There's a very poignant moment at the end of "Rumpole and the Old Boy Net" - his clients have been rescued from a blackmail conviction, and he suspects it's because his junior barrister has disobeyed a judge's order and revealed the accuser's name to the press...he gives her a very stern lecture on the importance of keeping the rules:

"You'd better learn something quickly, have to keep the rules! You can swear at them, argue your way round them, do your damnedest to change them, but if you break the rules yourself, how the hell are you going to help the other idiots out of trouble?"

He lives by that, even when it breaks his heart - that's the climax of "Rumpole and the Alternative Society."

A lot of his stories involve the Timson family, the archetypal "ordinary decent criminals" we talked about long ago. My personal favorite of these is "Rumpole and the Children of the Devil" - which puts him in family court against a deeply caring social worker. (I don't write about my own cases here, but I've had a brush or two with that side of things...let's just say, I really loved that story.)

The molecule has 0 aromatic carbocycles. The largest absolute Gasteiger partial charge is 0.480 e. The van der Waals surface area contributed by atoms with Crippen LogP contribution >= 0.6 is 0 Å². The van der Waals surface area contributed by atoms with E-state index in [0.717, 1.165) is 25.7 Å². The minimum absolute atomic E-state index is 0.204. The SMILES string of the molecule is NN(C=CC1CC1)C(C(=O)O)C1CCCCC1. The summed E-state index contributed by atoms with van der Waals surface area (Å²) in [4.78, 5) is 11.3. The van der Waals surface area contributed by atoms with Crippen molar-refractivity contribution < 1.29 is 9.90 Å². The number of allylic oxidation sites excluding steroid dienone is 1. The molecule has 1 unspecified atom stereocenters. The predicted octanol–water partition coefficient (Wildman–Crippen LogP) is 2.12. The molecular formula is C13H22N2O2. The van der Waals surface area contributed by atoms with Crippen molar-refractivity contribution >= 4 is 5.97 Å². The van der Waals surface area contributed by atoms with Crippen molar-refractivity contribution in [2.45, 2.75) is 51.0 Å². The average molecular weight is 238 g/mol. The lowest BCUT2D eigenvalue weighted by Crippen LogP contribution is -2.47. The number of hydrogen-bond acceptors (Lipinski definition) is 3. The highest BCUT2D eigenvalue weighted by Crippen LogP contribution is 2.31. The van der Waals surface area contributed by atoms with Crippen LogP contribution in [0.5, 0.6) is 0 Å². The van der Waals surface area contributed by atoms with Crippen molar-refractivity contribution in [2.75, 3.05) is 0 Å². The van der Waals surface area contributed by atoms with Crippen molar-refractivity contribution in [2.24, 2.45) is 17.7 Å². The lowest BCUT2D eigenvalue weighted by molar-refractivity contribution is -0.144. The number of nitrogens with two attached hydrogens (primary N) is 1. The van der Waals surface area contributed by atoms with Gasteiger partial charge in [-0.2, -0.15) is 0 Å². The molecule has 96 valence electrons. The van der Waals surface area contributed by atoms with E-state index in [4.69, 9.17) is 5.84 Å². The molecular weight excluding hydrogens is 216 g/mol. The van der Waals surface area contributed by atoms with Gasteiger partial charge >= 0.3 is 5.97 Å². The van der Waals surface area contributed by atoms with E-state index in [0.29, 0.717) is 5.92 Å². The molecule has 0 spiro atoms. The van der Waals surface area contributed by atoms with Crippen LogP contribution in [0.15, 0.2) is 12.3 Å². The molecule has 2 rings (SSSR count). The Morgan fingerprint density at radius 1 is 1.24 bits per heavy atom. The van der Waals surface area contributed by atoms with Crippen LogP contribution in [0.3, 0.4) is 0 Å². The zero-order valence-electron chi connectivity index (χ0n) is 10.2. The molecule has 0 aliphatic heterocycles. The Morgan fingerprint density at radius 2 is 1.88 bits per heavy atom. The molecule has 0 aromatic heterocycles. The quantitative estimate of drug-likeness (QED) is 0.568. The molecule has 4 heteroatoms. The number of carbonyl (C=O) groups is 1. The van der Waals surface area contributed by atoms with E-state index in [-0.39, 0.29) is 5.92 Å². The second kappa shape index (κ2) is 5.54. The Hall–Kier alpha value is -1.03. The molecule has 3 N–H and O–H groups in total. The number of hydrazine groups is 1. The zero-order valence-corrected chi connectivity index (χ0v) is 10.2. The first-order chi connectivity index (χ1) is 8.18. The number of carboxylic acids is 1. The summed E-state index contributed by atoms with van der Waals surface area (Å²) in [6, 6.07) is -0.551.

Joseph W. said...

P.S. - In this story (no one's put the video on YouTube), he expresses a few lawyer-centric views on the subject of automation. His client is accused of soliciting a bribe, and the chief bit of prosecution evidence is a recording:

"In the good old days when I did the Penge Bungalow Murders, and scored a remarkable success, although I say it myself, alone and without a leader, witnesses were, by and large, human beings. And as human beings, they could be cross-examined, suggestions could be made to them and they were subject to merciful confusion and welcome failures of recollection. Things, I regret to have to say it, have not improved since those distant days, and many of the faults must be laid at the door of automation. Not only have witnesses changed. String quartets, which were once the pride of the tea room, have now been replaced by an abominable form of mechanical music. The toasting fork has given way to an alarming machine that fires singed bread at you like a minute gun. The comforting waitress in black bombazine has become a device that contrives to shoot a warmish and unidentifiable fluid into a plastic cup and over your trousers at the drop of a considerable sum of money. None of these engines is an improvement on the human factor, neither are trials made any easier by the replacement of the living witness with the electronic device. It is hard to cross-examine a machine or to try and shake its recollection..."